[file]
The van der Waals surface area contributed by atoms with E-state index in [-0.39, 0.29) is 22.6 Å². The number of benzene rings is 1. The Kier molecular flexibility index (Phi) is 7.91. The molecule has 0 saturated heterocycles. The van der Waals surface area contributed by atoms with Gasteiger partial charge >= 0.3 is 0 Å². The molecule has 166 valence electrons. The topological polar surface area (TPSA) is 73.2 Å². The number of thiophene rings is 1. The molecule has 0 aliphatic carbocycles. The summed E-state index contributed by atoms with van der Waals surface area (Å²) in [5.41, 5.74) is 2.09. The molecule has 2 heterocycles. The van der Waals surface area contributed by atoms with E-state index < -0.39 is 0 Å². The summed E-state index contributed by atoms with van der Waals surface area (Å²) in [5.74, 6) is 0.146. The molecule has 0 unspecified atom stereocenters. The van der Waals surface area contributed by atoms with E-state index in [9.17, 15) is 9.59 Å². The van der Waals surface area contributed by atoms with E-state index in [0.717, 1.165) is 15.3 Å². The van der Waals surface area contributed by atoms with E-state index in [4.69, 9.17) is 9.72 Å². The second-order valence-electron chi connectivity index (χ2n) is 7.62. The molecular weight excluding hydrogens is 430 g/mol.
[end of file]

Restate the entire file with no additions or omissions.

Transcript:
The van der Waals surface area contributed by atoms with E-state index in [-0.39, 0.29) is 22.6 Å². The number of benzene rings is 1. The Kier molecular flexibility index (Phi) is 7.91. The molecule has 0 saturated heterocycles. The van der Waals surface area contributed by atoms with Gasteiger partial charge >= 0.3 is 0 Å². The molecule has 166 valence electrons. The topological polar surface area (TPSA) is 73.2 Å². The number of thiophene rings is 1. The molecule has 0 aliphatic carbocycles. The summed E-state index contributed by atoms with van der Waals surface area (Å²) in [5.41, 5.74) is 2.09. The molecule has 2 heterocycles. The van der Waals surface area contributed by atoms with E-state index < -0.39 is 0 Å². The summed E-state index contributed by atoms with van der Waals surface area (Å²) in [5.74, 6) is 0.146. The molecule has 0 unspecified atom stereocenters. The van der Waals surface area contributed by atoms with E-state index in [9.17, 15) is 9.59 Å². The van der Waals surface area contributed by atoms with E-state index in [0.717, 1.165) is 15.3 Å². The van der Waals surface area contributed by atoms with E-state index in [4.69, 9.17) is 9.72 Å². The second-order valence-electron chi connectivity index (χ2n) is 7.62. The molecular weight excluding hydrogens is 430 g/mol.